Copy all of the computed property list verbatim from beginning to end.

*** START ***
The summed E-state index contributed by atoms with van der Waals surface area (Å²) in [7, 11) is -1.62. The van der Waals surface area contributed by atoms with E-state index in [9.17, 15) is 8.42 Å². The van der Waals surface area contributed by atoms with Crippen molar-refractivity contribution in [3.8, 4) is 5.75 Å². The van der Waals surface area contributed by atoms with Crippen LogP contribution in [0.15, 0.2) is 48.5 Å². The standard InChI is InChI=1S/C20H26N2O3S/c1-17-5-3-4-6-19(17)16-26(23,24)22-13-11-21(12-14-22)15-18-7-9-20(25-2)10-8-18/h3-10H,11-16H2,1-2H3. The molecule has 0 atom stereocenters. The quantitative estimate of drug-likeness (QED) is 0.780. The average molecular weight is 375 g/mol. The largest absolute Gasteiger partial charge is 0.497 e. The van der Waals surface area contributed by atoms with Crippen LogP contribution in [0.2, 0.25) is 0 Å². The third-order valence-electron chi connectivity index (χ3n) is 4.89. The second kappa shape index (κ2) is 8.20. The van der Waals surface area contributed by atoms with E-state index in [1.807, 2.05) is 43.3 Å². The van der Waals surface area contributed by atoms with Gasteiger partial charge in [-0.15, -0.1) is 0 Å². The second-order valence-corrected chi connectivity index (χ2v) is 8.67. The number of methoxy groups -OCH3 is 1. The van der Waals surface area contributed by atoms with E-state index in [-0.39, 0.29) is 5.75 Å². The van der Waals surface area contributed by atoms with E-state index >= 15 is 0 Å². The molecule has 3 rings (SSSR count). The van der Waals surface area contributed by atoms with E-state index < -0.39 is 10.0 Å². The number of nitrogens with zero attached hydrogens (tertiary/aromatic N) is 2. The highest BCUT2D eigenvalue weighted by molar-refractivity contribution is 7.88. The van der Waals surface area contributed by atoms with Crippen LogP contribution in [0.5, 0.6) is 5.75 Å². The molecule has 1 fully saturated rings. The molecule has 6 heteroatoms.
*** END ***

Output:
The summed E-state index contributed by atoms with van der Waals surface area (Å²) in [7, 11) is -1.62. The van der Waals surface area contributed by atoms with E-state index in [9.17, 15) is 8.42 Å². The van der Waals surface area contributed by atoms with Crippen molar-refractivity contribution in [3.8, 4) is 5.75 Å². The van der Waals surface area contributed by atoms with Crippen LogP contribution in [0.15, 0.2) is 48.5 Å². The standard InChI is InChI=1S/C20H26N2O3S/c1-17-5-3-4-6-19(17)16-26(23,24)22-13-11-21(12-14-22)15-18-7-9-20(25-2)10-8-18/h3-10H,11-16H2,1-2H3. The molecule has 0 atom stereocenters. The quantitative estimate of drug-likeness (QED) is 0.780. The average molecular weight is 375 g/mol. The largest absolute Gasteiger partial charge is 0.497 e. The van der Waals surface area contributed by atoms with Crippen LogP contribution in [0.2, 0.25) is 0 Å². The third-order valence-electron chi connectivity index (χ3n) is 4.89. The second kappa shape index (κ2) is 8.20. The van der Waals surface area contributed by atoms with E-state index in [1.807, 2.05) is 43.3 Å². The van der Waals surface area contributed by atoms with Gasteiger partial charge in [-0.15, -0.1) is 0 Å². The second-order valence-corrected chi connectivity index (χ2v) is 8.67. The number of methoxy groups -OCH3 is 1. The van der Waals surface area contributed by atoms with E-state index in [-0.39, 0.29) is 5.75 Å². The van der Waals surface area contributed by atoms with E-state index >= 15 is 0 Å². The molecule has 3 rings (SSSR count). The van der Waals surface area contributed by atoms with E-state index < -0.39 is 10.0 Å². The number of nitrogens with zero attached hydrogens (tertiary/aromatic N) is 2. The highest BCUT2D eigenvalue weighted by molar-refractivity contribution is 7.88. The van der Waals surface area contributed by atoms with Crippen LogP contribution in [0.5, 0.6) is 5.75 Å². The molecule has 1 fully saturated rings. The molecule has 6 heteroatoms.